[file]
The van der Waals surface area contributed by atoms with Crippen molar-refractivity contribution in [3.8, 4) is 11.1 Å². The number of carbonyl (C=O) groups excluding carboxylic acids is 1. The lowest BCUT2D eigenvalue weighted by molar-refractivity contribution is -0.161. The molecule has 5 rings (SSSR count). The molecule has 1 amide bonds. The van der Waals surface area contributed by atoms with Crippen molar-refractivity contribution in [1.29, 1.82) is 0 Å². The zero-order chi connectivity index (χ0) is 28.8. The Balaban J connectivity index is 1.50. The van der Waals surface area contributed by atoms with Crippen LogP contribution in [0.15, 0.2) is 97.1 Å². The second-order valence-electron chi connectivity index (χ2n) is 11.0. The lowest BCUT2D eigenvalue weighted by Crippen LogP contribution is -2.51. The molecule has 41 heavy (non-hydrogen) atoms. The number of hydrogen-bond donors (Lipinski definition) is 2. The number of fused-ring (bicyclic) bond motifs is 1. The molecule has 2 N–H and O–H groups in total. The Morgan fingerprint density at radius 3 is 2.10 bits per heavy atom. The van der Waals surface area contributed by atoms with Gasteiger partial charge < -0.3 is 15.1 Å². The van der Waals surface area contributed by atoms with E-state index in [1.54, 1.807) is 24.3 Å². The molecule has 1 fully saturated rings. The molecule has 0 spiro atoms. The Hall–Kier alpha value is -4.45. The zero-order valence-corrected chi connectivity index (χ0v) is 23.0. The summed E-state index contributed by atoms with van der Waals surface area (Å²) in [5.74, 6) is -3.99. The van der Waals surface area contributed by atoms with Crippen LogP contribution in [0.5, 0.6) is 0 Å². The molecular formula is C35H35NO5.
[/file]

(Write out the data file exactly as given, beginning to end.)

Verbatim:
The van der Waals surface area contributed by atoms with Crippen molar-refractivity contribution in [3.8, 4) is 11.1 Å². The number of carbonyl (C=O) groups excluding carboxylic acids is 1. The lowest BCUT2D eigenvalue weighted by molar-refractivity contribution is -0.161. The molecule has 5 rings (SSSR count). The molecule has 1 amide bonds. The van der Waals surface area contributed by atoms with Crippen molar-refractivity contribution in [1.29, 1.82) is 0 Å². The zero-order chi connectivity index (χ0) is 28.8. The Balaban J connectivity index is 1.50. The van der Waals surface area contributed by atoms with Crippen LogP contribution in [0.15, 0.2) is 97.1 Å². The second-order valence-electron chi connectivity index (χ2n) is 11.0. The lowest BCUT2D eigenvalue weighted by Crippen LogP contribution is -2.51. The molecule has 41 heavy (non-hydrogen) atoms. The number of hydrogen-bond donors (Lipinski definition) is 2. The number of fused-ring (bicyclic) bond motifs is 1. The molecule has 2 N–H and O–H groups in total. The Morgan fingerprint density at radius 3 is 2.10 bits per heavy atom. The van der Waals surface area contributed by atoms with Gasteiger partial charge < -0.3 is 15.1 Å². The van der Waals surface area contributed by atoms with E-state index in [1.54, 1.807) is 24.3 Å². The molecule has 1 fully saturated rings. The molecule has 0 spiro atoms. The Hall–Kier alpha value is -4.45. The zero-order valence-corrected chi connectivity index (χ0v) is 23.0. The summed E-state index contributed by atoms with van der Waals surface area (Å²) in [5.74, 6) is -3.99. The van der Waals surface area contributed by atoms with Crippen LogP contribution in [0.5, 0.6) is 0 Å². The molecular formula is C35H35NO5.